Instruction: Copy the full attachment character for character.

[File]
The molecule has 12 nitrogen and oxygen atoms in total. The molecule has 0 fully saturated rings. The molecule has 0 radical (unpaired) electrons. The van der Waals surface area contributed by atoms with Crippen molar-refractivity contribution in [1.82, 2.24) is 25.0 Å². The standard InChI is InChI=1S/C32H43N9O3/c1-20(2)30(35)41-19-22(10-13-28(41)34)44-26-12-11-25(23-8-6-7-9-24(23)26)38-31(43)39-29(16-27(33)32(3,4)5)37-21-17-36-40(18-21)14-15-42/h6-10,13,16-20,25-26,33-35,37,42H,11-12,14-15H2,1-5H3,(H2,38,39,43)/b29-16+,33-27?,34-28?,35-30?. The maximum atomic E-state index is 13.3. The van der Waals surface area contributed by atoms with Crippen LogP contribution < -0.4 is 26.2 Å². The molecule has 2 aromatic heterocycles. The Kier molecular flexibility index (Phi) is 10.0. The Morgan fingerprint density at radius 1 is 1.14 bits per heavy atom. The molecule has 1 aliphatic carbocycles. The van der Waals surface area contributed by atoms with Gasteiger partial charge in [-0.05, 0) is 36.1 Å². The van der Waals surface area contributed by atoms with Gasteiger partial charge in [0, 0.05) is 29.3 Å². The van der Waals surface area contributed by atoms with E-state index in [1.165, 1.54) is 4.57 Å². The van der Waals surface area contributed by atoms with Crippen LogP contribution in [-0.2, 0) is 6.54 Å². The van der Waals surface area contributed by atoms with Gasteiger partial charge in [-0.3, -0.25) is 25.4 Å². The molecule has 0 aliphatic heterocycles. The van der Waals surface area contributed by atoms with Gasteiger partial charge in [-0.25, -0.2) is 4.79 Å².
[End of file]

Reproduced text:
The molecule has 12 nitrogen and oxygen atoms in total. The molecule has 0 fully saturated rings. The molecule has 0 radical (unpaired) electrons. The van der Waals surface area contributed by atoms with Crippen molar-refractivity contribution in [1.82, 2.24) is 25.0 Å². The standard InChI is InChI=1S/C32H43N9O3/c1-20(2)30(35)41-19-22(10-13-28(41)34)44-26-12-11-25(23-8-6-7-9-24(23)26)38-31(43)39-29(16-27(33)32(3,4)5)37-21-17-36-40(18-21)14-15-42/h6-10,13,16-20,25-26,33-35,37,42H,11-12,14-15H2,1-5H3,(H2,38,39,43)/b29-16+,33-27?,34-28?,35-30?. The maximum atomic E-state index is 13.3. The van der Waals surface area contributed by atoms with Crippen LogP contribution < -0.4 is 26.2 Å². The molecule has 2 aromatic heterocycles. The Kier molecular flexibility index (Phi) is 10.0. The Morgan fingerprint density at radius 1 is 1.14 bits per heavy atom. The molecule has 1 aliphatic carbocycles. The van der Waals surface area contributed by atoms with Gasteiger partial charge in [-0.05, 0) is 36.1 Å². The van der Waals surface area contributed by atoms with Gasteiger partial charge in [0, 0.05) is 29.3 Å². The van der Waals surface area contributed by atoms with E-state index in [1.165, 1.54) is 4.57 Å². The van der Waals surface area contributed by atoms with Crippen LogP contribution in [-0.2, 0) is 6.54 Å². The van der Waals surface area contributed by atoms with Gasteiger partial charge in [-0.3, -0.25) is 25.4 Å². The molecule has 0 aliphatic heterocycles. The van der Waals surface area contributed by atoms with Gasteiger partial charge in [-0.25, -0.2) is 4.79 Å².